Biology and Fertility of Soils

, Volume 44, Issue 6, pp 815–821 | Cite as

Influence of arbuscular mycorrhizal fungi, inoculum level and phosphorus placement on growth and phosphorus uptake of Phyllanthus calycinus under jarrah forest soil

  • Zakaria M. SolaimanEmail author
  • Lynette K. Abbott
Original Paper


Phosphorus uptake and biomass production may vary between arbuscular mycorrhizas (AM) species of contrasting life cycles and their modes of interaction with host plants. This research investigated differences among three AM fungi from different genera isolated from the jarrah forest with respect to their colonisation, biomass production and P uptake over time. The understorey plant Phyllanthus calycinus, has been shown to be extensively mycorrhizal. We examined differences in the capacity of fungi associated with this plant to access a P point source from increasing distances from the root. The methodology simulated “pockets” of P in forest soil. Phosphorus sources in root-exclusion mesh bags were inserted 2, 4 and 6 cm from plant roots restrained in separate mesh bags. Acaulospora laevis colonised plants to the greatest extent, producing higher plant biomass and P uptake compared to the other two fungi. Plant biomass and P uptake were enhanced where P sources were closest to the root, as expected, but there were differences among fungi in response to level of inoculum used for each fungus. The capacity of individual AM fungi to access a point source of P at different distances varied in a highly mycorrhizal native forest understorey plant in parallel with plant growth and P uptake.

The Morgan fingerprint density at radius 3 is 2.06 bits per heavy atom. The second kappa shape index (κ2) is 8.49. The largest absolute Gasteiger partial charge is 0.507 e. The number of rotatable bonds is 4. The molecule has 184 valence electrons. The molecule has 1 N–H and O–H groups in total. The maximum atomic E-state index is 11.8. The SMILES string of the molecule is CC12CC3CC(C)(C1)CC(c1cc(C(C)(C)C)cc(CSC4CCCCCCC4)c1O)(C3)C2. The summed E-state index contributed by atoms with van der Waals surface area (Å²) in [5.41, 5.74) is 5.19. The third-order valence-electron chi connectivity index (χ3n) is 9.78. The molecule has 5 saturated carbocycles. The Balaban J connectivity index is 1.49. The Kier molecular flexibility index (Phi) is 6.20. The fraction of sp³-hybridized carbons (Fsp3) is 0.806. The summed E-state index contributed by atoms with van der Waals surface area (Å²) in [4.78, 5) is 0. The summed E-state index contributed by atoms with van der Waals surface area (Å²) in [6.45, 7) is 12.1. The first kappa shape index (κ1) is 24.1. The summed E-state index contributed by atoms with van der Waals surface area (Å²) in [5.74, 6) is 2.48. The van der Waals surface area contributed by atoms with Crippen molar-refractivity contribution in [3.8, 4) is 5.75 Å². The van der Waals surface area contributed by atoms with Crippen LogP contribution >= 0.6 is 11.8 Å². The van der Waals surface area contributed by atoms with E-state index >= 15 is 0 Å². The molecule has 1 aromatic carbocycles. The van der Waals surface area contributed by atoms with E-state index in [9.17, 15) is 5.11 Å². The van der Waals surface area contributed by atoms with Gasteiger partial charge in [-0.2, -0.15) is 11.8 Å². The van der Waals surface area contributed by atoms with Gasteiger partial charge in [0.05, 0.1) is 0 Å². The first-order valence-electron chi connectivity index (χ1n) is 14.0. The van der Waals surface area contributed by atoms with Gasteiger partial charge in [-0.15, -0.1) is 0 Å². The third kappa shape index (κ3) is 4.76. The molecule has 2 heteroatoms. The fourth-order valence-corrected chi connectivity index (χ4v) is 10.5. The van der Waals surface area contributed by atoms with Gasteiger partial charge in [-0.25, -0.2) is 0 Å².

Arbuscular mycorrhiza Understorey plant Phyllanthus calycinus Growth Hyphal length P uptake 



We acknowledged the research funding provided by the Australian Research Council (ARC) Large Grant Project (A00000734). We also thank two anonymous referees for their valuable comments on the manuscript.


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Copyright information

© Springer-Verlag 2007

Authors and Affiliations

  1. 1.School of Earth and Geographical Sciences M087, Faculty of Natural and Agricultural SciencesThe University of Western AustraliaCrawleyAustralia

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